Curative Radiation Therapy
Radiation therapy plays a very important role in cancer treatment, using radiation to kill cancer cells and while causing minimal damage to normal cells and tissue. More than half of all cancer patients receive radiation therapy.
The decision to treat a tumor with radiation is based on the location of the primary tumor and whether the tumor cells are radiosensitive. Although radiation therapy and surgery have similar cure rates for some types of cancer, radiation therapy is preferred to surgery if the patient has a preexisting condition that makes surgery impossible or if surgery would require removing part or all of an organ. For example, radiation therapy may be chosen to treat cancer of the larynx in order to preserve the voice.
Radiosensitive tumors respond by promptly showing regression after moderate doses of radiation. Two examples of highly radiosensitive cancers are leukemia (cancer of the blood cells) and lymphoma (cancer of the lymphatic system).
Radiation therapy is most effective when a tumor is contained, easily accessible, and located away from major organs of the body. Testicular cancer, for example, is one of the best candidates for radiation therapy. During the process of radiation therapy for testicular cancer, the rest of the body can be easily protected from the radiation. Radiation can be directed from all angles to increase the effectiveness of the treatment.
Radiocurability means that the normal tissue-tumor relationship is such that curative doses of radiation can be used without excessively damaging the normal tissue. Radiocurative tumors include carcinoma of the cervix, larynx, breast, and prostate. Radiation may be the only therapy necessary for radiocurative tumors.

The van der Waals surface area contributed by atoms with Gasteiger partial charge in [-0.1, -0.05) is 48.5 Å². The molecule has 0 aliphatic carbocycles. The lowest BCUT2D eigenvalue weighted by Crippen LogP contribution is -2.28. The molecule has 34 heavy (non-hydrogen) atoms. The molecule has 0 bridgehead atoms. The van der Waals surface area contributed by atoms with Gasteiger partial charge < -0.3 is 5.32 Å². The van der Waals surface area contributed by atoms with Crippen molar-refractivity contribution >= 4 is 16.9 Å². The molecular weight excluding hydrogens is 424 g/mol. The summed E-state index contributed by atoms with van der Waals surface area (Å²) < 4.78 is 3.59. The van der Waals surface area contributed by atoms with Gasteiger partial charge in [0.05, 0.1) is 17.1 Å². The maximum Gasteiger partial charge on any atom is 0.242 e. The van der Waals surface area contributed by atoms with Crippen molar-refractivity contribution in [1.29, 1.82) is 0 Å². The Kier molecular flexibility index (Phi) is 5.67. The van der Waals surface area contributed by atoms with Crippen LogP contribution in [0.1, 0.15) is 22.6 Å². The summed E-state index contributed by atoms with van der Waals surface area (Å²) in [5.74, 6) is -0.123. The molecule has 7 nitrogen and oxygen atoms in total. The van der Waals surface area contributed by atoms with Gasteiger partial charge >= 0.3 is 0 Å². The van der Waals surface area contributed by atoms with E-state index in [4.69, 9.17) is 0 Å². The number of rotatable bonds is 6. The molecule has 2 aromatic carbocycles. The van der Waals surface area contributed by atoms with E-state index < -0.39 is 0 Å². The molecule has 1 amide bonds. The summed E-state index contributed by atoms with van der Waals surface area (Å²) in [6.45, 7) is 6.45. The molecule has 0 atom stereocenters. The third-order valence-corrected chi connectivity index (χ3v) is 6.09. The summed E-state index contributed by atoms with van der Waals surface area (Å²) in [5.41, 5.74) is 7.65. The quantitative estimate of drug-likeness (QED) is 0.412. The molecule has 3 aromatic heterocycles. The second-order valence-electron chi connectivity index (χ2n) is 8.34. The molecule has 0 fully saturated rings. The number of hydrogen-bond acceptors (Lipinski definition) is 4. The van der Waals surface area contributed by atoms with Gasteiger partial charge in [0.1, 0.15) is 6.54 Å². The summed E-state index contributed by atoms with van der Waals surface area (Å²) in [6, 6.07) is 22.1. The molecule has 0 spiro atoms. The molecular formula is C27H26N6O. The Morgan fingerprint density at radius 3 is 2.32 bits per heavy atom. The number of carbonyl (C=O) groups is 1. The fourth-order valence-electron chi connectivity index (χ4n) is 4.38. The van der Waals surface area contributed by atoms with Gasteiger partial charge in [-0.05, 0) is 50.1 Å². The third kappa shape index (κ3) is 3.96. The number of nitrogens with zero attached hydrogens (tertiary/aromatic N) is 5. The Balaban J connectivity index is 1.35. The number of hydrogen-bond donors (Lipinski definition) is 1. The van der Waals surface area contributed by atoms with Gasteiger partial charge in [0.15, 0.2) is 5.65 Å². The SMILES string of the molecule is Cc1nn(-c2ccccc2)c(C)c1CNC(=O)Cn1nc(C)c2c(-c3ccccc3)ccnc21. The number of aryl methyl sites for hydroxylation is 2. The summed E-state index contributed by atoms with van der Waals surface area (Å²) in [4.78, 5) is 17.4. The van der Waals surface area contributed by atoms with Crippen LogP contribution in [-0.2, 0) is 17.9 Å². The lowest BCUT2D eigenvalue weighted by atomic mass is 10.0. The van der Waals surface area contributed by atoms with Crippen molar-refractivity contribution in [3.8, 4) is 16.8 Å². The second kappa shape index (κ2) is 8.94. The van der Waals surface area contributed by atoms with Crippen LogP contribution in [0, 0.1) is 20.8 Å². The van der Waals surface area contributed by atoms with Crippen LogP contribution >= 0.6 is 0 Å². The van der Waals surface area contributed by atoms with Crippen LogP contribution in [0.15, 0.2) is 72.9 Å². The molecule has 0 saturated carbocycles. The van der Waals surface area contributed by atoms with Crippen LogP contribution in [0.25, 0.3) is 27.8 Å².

Generally, radiation is directed to the tumor and the immediate surrounding area. This destroys the main tumor and any nearby tumor spread. Higher total doses of radiation are needed to destroy the main tumor; lower doses are given to destroy the spread of the tumor. Because radiation affects both normal and cancerous cells, radiation fields are very carefully planned (by radiation therapists and physicists) to exclude uninvolved vital organs and tissues. Patients are treated with multiple small doses of radiation with time in between treatments so their healthy cells can repair much of the radiation damage.
The doctor in charge of the patient's radiation therapy is called a radiation oncologist, who develops and prescribes each cancer patient's radiation treatment plan and makes sure that every treatment is accurately given. The radiation oncologist works closely with other physicians and all members of the radiation oncology team, who are trained in the safe use of radiation, to make sure the cancer patient gets the best possible treatment.
Palliative Radiation Therapy
In addition to its curative purposes, radiation therapy may also be given to relieve pain in cancer patients. For example, radiation therapy can often relieve the pain caused by secondary bone cancer despite the uncertainty about how it works. For palliative purposes, lower doses are given than for curative treatment, usually over a shorter period of time.
In order to achieve the most effective cancer curative results, radiation treatment is frequently used as adjuvant therapy to other treatments. Radiation treatment may be administered before or after surgical treatment. Sometimes, surgery may effectively remove the gross tumor, but there may be a limit to the amount of adjacent tissue that can be removed without impairing function. Post-surgery radiation treatment can be administered to destroy microscopic residual cancer cells left after surgery. Sometimes, pre-surgery radiation treatment is administered to shrink the tumor so that it can be surgically removed more easily or make the operation less radical, thereby preserving more normal tissue. Based on studies, better cancer treatment outcomes result after the combination of radiation therapy and/or chemotherapy after surgery.
To ensure the success of radiation treatment, the radiation oncologist tailors each patient's treatment to make sure it is safe and effective. A careful treatment plan is often made, and then practiced using a simulator before any actual treatment begins.